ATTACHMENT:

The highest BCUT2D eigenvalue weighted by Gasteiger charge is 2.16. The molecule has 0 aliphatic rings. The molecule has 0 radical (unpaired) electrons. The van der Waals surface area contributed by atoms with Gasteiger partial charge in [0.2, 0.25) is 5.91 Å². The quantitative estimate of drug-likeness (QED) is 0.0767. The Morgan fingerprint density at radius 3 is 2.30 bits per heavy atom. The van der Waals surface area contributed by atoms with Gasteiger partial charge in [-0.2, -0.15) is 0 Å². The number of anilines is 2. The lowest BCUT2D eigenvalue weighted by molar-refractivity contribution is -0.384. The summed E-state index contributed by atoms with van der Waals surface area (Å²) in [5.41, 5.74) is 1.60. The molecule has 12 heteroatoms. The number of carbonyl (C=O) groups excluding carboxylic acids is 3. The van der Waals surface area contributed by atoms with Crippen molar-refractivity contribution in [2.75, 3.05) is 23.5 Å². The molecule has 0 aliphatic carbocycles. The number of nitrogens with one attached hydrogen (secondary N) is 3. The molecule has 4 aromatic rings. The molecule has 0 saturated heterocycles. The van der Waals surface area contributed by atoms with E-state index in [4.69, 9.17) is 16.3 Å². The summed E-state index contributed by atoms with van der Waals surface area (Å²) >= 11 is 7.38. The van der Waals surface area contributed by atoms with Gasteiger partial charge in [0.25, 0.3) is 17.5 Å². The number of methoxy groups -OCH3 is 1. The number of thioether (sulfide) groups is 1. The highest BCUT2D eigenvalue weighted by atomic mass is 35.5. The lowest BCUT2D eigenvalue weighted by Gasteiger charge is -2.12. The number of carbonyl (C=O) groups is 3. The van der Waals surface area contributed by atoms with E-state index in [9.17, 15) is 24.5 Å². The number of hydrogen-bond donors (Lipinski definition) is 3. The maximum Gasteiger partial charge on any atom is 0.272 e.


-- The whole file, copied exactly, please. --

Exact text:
The highest BCUT2D eigenvalue weighted by Gasteiger charge is 2.16. The molecule has 0 aliphatic rings. The molecule has 0 radical (unpaired) electrons. The van der Waals surface area contributed by atoms with Gasteiger partial charge in [0.2, 0.25) is 5.91 Å². The quantitative estimate of drug-likeness (QED) is 0.0767. The Morgan fingerprint density at radius 3 is 2.30 bits per heavy atom. The van der Waals surface area contributed by atoms with Gasteiger partial charge in [-0.2, -0.15) is 0 Å². The number of anilines is 2. The lowest BCUT2D eigenvalue weighted by molar-refractivity contribution is -0.384. The summed E-state index contributed by atoms with van der Waals surface area (Å²) in [5.41, 5.74) is 1.60. The molecule has 12 heteroatoms. The number of carbonyl (C=O) groups excluding carboxylic acids is 3. The van der Waals surface area contributed by atoms with Crippen molar-refractivity contribution in [2.75, 3.05) is 23.5 Å². The molecule has 0 aliphatic carbocycles. The number of nitrogens with one attached hydrogen (secondary N) is 3. The molecule has 4 aromatic rings. The molecule has 0 saturated heterocycles. The van der Waals surface area contributed by atoms with E-state index in [4.69, 9.17) is 16.3 Å². The summed E-state index contributed by atoms with van der Waals surface area (Å²) >= 11 is 7.38. The van der Waals surface area contributed by atoms with Gasteiger partial charge in [0.25, 0.3) is 17.5 Å². The number of methoxy groups -OCH3 is 1. The number of thioether (sulfide) groups is 1. The highest BCUT2D eigenvalue weighted by atomic mass is 35.5. The lowest BCUT2D eigenvalue weighted by Gasteiger charge is -2.12. The number of carbonyl (C=O) groups is 3. The van der Waals surface area contributed by atoms with E-state index in [9.17, 15) is 24.5 Å². The number of hydrogen-bond donors (Lipinski definition) is 3. The maximum Gasteiger partial charge on any atom is 0.272 e.